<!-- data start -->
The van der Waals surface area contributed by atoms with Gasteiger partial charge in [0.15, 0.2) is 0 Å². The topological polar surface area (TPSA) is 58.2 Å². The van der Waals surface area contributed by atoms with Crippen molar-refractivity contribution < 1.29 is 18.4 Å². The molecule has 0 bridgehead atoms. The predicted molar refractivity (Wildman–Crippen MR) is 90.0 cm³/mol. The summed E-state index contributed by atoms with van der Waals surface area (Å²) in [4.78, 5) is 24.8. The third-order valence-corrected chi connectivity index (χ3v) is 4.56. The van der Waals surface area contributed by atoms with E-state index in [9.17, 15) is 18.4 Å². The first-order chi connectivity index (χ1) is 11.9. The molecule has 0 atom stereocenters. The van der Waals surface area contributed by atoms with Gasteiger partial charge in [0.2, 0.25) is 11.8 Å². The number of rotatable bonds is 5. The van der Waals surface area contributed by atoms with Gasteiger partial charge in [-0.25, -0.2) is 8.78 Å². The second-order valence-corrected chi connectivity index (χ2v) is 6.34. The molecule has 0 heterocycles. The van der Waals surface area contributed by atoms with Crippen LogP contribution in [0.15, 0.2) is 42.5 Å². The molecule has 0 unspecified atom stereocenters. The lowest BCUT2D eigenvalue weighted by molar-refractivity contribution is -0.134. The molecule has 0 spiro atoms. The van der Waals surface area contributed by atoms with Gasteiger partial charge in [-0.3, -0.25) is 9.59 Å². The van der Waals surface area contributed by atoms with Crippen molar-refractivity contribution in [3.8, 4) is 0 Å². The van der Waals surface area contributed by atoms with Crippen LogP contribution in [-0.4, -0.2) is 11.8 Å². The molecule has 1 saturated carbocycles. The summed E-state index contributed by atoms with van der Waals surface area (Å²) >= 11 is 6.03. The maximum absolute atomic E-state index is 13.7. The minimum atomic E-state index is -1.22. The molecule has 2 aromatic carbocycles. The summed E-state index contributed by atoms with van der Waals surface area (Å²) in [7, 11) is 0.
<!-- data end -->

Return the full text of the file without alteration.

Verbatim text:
The van der Waals surface area contributed by atoms with Gasteiger partial charge in [0.15, 0.2) is 0 Å². The topological polar surface area (TPSA) is 58.2 Å². The van der Waals surface area contributed by atoms with Crippen molar-refractivity contribution < 1.29 is 18.4 Å². The molecule has 0 bridgehead atoms. The predicted molar refractivity (Wildman–Crippen MR) is 90.0 cm³/mol. The summed E-state index contributed by atoms with van der Waals surface area (Å²) in [4.78, 5) is 24.8. The third-order valence-corrected chi connectivity index (χ3v) is 4.56. The van der Waals surface area contributed by atoms with E-state index in [9.17, 15) is 18.4 Å². The first-order chi connectivity index (χ1) is 11.9. The molecule has 0 atom stereocenters. The van der Waals surface area contributed by atoms with Gasteiger partial charge in [0.2, 0.25) is 11.8 Å². The number of rotatable bonds is 5. The van der Waals surface area contributed by atoms with Gasteiger partial charge in [-0.25, -0.2) is 8.78 Å². The second-order valence-corrected chi connectivity index (χ2v) is 6.34. The molecule has 0 heterocycles. The van der Waals surface area contributed by atoms with Crippen LogP contribution in [0.15, 0.2) is 42.5 Å². The molecule has 0 unspecified atom stereocenters. The lowest BCUT2D eigenvalue weighted by molar-refractivity contribution is -0.134. The molecule has 0 spiro atoms. The van der Waals surface area contributed by atoms with Gasteiger partial charge in [-0.3, -0.25) is 9.59 Å². The van der Waals surface area contributed by atoms with Crippen molar-refractivity contribution in [3.8, 4) is 0 Å². The van der Waals surface area contributed by atoms with Crippen LogP contribution in [-0.4, -0.2) is 11.8 Å². The molecule has 1 saturated carbocycles. The summed E-state index contributed by atoms with van der Waals surface area (Å²) >= 11 is 6.03. The maximum absolute atomic E-state index is 13.7. The minimum atomic E-state index is -1.22. The molecule has 2 aromatic carbocycles. The summed E-state index contributed by atoms with van der Waals surface area (Å²) in [7, 11) is 0.